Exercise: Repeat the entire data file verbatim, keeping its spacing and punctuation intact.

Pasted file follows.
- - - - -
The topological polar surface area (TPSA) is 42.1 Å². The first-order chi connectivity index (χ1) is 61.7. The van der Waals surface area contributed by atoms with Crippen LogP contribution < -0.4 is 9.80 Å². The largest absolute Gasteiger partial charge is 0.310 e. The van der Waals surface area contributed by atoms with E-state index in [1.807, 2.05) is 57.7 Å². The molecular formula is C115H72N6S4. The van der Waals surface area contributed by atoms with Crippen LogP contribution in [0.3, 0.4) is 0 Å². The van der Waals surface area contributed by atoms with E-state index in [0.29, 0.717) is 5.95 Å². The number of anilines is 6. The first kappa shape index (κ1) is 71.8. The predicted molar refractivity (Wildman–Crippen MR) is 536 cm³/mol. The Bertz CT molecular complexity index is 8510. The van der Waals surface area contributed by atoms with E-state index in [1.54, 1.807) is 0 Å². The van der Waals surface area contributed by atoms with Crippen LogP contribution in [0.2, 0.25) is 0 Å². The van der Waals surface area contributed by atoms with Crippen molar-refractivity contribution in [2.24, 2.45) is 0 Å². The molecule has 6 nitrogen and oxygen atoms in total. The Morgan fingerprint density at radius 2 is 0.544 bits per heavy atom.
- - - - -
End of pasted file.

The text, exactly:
The topological polar surface area (TPSA) is 42.1 Å². The first-order chi connectivity index (χ1) is 61.7. The van der Waals surface area contributed by atoms with Crippen LogP contribution < -0.4 is 9.80 Å². The largest absolute Gasteiger partial charge is 0.310 e. The van der Waals surface area contributed by atoms with E-state index in [1.807, 2.05) is 57.7 Å². The molecular formula is C115H72N6S4. The van der Waals surface area contributed by atoms with Crippen LogP contribution in [0.3, 0.4) is 0 Å². The van der Waals surface area contributed by atoms with E-state index in [0.29, 0.717) is 5.95 Å². The number of anilines is 6. The first kappa shape index (κ1) is 71.8. The predicted molar refractivity (Wildman–Crippen MR) is 536 cm³/mol. The Bertz CT molecular complexity index is 8510. The van der Waals surface area contributed by atoms with E-state index in [1.54, 1.807) is 0 Å². The van der Waals surface area contributed by atoms with Crippen LogP contribution in [0.2, 0.25) is 0 Å². The van der Waals surface area contributed by atoms with Crippen molar-refractivity contribution in [2.24, 2.45) is 0 Å². The molecule has 6 nitrogen and oxygen atoms in total. The Morgan fingerprint density at radius 2 is 0.544 bits per heavy atom.